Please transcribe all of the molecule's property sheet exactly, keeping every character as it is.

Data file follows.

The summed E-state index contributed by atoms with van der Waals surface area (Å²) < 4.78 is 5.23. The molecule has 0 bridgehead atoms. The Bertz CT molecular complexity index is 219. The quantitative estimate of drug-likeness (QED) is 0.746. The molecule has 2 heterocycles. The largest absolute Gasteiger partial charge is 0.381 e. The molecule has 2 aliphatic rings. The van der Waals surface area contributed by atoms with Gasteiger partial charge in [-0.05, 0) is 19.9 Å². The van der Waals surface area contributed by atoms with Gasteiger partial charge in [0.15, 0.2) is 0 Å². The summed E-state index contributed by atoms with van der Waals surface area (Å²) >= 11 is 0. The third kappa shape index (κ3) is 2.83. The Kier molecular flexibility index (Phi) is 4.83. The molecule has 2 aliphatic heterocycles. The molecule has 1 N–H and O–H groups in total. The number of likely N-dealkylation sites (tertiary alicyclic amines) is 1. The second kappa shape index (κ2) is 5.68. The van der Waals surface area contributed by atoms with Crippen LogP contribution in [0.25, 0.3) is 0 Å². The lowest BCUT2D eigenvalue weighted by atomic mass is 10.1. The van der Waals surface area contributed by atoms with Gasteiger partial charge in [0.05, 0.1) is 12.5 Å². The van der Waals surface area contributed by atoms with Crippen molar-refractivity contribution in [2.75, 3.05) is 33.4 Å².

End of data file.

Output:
The summed E-state index contributed by atoms with van der Waals surface area (Å²) < 4.78 is 5.23. The molecule has 0 bridgehead atoms. The Bertz CT molecular complexity index is 219. The quantitative estimate of drug-likeness (QED) is 0.746. The molecule has 2 heterocycles. The largest absolute Gasteiger partial charge is 0.381 e. The molecule has 2 aliphatic rings. The van der Waals surface area contributed by atoms with Gasteiger partial charge in [-0.05, 0) is 19.9 Å². The van der Waals surface area contributed by atoms with Gasteiger partial charge in [0.15, 0.2) is 0 Å². The summed E-state index contributed by atoms with van der Waals surface area (Å²) >= 11 is 0. The third kappa shape index (κ3) is 2.83. The Kier molecular flexibility index (Phi) is 4.83. The molecule has 2 aliphatic heterocycles. The molecule has 1 N–H and O–H groups in total. The number of likely N-dealkylation sites (tertiary alicyclic amines) is 1. The second kappa shape index (κ2) is 5.68. The van der Waals surface area contributed by atoms with Crippen LogP contribution in [0.25, 0.3) is 0 Å². The lowest BCUT2D eigenvalue weighted by atomic mass is 10.1. The van der Waals surface area contributed by atoms with Gasteiger partial charge in [0.05, 0.1) is 12.5 Å². The van der Waals surface area contributed by atoms with Crippen molar-refractivity contribution in [2.75, 3.05) is 33.4 Å².